This simply shows both your ignorance and your agenda. BJJ strategy is to defeat the opponent. Many BJJ people train to get up or at least obtain top position if taken to the ground. And the guard is certainly a better position that being mounted. Between being standing and being mounted, the guard is considered a neutral position - despite what YOU think. Had you trained BJJ for more than 2 months, you probably would have been shown the same things that I am talking about. Because beginners to grappling often end up on their backs, that is the first thing that they learn. To imply that wrestling is better than BJJ for the street is questionable logic, considering that BJJ was developed as a street-fighting art in Brazil. But wait - you keep noting that BJJ has good self defense. So which is it?

And wrestling training teaches some bad habits of it's own - giving up the back, not protecting the neck, etc.

Not to slag wrestling, which is a good art to learn. But it's not better than anything else, like some people would have you believe.
_________________________
"In case you ever wondered what it's like to be knocked out, it's like waking up from a nightmare only to discover it wasn't a dream." -Forrest Griffin

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#392227 - 04/27/08 02:57 PM Re: Tegumi, Funakoshi, FA.com, and medulanet [Re: jude33]
Zach_Zinn Offline
Veteran

Registered: 12/09/07
Posts: 1031
Loc: Olympia, WA
Quote:



You know, the guys i've done Jujitsu with bring up this kind of stuff all the time, they strike alot, and many of their kata (it's Danzan Ryu, so they have kata) seem to actually include strikes. is it striking? Sure.

Is is striking with the same kind of intent and purpose as Karate or another percussive discipline? Hell no,






I cant quite see that logic. That is surely down to the person that isolates and practices the strikes? Be from which ever kata they are held in?





Ummm, well, no.

Have you ever seen Jujutsu kata that have atemi-waza? If you have you wouldn't be arguing with me about the place of striking in them.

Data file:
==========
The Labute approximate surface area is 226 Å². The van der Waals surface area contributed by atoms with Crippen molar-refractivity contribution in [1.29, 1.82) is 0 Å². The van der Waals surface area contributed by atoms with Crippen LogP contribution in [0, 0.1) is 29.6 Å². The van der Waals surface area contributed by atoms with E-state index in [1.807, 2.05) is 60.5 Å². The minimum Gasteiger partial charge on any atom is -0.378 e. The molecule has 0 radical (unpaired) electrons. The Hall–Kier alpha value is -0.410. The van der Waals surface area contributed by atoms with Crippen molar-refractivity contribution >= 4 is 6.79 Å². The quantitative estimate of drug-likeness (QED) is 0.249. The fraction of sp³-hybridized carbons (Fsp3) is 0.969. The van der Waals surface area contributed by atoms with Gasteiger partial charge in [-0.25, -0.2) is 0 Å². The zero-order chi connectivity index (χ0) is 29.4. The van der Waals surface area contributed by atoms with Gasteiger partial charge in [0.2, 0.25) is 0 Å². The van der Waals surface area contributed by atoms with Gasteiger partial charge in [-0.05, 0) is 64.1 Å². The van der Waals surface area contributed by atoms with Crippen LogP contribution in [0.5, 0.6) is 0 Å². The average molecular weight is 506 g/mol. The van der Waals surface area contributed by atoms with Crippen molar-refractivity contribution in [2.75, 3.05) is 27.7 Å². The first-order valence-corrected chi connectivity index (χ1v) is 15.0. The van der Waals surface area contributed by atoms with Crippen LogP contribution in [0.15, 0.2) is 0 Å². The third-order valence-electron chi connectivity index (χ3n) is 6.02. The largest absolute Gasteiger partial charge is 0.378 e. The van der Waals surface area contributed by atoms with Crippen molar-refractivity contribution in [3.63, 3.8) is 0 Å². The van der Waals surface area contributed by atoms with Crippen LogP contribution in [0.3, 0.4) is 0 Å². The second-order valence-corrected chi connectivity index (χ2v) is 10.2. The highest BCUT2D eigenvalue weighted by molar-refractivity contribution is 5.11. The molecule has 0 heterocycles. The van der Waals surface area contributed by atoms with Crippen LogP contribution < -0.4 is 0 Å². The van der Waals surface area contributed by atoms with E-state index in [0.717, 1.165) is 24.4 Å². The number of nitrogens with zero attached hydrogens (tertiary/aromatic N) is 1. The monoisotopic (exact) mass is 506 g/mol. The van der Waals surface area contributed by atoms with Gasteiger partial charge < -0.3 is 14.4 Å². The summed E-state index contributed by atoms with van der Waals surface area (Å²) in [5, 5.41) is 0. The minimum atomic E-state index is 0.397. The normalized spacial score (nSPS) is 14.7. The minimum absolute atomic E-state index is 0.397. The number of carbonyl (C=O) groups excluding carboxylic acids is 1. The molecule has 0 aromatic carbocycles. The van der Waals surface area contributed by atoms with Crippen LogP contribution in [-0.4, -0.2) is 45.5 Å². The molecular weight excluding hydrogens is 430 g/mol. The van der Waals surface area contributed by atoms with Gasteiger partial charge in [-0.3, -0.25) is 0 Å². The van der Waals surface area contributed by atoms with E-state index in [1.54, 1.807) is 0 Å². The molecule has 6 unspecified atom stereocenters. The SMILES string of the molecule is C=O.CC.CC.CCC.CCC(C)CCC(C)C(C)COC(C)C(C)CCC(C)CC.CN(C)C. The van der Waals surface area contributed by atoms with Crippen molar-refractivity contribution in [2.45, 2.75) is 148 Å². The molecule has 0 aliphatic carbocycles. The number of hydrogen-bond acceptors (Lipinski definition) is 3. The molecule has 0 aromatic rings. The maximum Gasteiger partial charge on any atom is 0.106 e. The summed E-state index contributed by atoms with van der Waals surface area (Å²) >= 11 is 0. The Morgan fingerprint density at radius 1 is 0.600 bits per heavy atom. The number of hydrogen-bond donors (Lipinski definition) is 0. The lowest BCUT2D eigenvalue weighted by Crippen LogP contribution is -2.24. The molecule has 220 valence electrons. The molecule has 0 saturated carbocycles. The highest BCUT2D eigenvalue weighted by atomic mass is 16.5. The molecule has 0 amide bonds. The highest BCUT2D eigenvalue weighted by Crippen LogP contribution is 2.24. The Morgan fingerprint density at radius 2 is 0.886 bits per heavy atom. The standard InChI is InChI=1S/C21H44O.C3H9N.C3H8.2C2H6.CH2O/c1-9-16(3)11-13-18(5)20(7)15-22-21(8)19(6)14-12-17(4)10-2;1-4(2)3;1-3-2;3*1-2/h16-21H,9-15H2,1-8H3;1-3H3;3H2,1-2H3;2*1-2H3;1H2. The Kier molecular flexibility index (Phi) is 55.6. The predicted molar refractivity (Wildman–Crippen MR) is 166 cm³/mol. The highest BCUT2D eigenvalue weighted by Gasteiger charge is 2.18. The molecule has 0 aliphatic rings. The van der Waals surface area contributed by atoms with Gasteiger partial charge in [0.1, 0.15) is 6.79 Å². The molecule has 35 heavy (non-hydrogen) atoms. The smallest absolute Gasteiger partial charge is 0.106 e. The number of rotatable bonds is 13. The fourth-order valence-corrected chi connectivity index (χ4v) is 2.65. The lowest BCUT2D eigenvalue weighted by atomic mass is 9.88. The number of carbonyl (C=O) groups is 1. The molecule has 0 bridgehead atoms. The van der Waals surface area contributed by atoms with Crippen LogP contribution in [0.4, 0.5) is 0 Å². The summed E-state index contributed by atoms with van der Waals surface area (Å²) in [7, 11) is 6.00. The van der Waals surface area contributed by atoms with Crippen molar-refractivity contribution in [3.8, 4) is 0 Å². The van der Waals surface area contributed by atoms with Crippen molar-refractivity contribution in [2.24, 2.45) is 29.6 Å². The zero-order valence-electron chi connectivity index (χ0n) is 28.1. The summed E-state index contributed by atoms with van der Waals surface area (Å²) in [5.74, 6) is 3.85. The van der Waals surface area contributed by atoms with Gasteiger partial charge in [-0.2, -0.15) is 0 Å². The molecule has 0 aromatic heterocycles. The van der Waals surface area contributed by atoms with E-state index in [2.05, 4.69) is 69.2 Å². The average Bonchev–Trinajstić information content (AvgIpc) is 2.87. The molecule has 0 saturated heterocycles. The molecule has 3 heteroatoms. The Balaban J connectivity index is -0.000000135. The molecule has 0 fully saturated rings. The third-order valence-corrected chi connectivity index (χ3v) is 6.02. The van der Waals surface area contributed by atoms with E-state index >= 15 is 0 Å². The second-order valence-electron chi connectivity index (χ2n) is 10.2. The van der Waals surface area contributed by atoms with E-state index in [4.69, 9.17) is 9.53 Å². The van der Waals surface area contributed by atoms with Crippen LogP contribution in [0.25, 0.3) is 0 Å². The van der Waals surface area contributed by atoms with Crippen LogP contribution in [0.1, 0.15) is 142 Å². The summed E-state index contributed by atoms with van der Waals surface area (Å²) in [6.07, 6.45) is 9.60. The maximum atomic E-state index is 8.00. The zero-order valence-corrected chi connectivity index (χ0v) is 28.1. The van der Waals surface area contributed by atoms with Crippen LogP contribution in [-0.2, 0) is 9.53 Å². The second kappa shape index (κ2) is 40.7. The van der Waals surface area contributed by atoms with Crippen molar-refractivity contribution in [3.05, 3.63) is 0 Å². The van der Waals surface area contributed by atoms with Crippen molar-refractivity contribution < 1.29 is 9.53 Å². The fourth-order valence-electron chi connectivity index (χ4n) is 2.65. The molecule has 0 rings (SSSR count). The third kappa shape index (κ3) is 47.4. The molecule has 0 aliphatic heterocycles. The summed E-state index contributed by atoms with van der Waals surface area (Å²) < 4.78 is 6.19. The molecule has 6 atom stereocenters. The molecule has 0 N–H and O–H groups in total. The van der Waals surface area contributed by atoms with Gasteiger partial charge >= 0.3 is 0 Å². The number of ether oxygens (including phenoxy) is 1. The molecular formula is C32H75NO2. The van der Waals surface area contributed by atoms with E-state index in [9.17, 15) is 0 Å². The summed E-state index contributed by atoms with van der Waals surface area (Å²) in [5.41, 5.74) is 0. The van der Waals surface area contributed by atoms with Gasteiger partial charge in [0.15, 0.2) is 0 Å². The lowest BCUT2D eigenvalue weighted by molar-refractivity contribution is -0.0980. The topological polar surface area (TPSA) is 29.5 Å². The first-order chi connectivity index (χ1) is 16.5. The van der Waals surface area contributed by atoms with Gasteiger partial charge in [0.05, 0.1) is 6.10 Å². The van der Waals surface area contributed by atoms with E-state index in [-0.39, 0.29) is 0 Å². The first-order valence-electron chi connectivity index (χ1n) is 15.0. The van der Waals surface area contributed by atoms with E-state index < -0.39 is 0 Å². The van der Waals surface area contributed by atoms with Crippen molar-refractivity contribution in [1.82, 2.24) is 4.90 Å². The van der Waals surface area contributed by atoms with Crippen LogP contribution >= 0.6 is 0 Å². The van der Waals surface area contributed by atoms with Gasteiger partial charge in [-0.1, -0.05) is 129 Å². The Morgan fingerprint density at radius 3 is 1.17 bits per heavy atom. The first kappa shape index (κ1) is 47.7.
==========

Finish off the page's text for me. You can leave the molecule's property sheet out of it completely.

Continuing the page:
They don't include striking in the same way that an art like Karate does, so no, it's not just "down to the person", some arts are better at some things than others.

Same with Judo atemi-waza, it is/was such a samll part of the curriculum that you hardly see it anymore, and even in the early days it was (as far as I know) basically reserved for demo and kata.

Do you think all arts can do everything equally? Why even differentiate them at all then?

Here ya go some koryu stuff:

http://www.youtube.com/watch?v=_9pu5uv1Z6o

Is there striking here? yep. In fact many Karate dojo teach applications like this, however i'm reasonably sure that in the case of these guys they probably spend alot more time on throwing, locking, than actual practice or refinement of percussive techniques, furthermore if we go by what's shwon here the strikes occupy the place of simply being "extra credit" and diversionary tactics to set up the throws, not exactly how striking works in Karate kata, though it may in some instances.

I find bizarre this argument in the post-UFC ma world where people constantly want to call apples oranges, various TMA have the points they focus on, and the points where only a a more basic form of knowledge is expected, I don't see why that concept is so weird for people.

It's almost as if you guys are trying to say that before the modern era martial arts were all-inclusive super-arts where the practitioners were great at all aspects.

That's called romanticizing the past. In this case though, you seem to be romanticizing the past using the yardstick of modern MMA training...confusing to say the least what exactly you guys are driving at.


Edited by Zach_Zinn (04/27/08 03:22 PM)

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#392228 - 04/27/08 03:01 PM Re: Tegumi, Funakoshi, FA.com, and medulanet [Re: medulanet]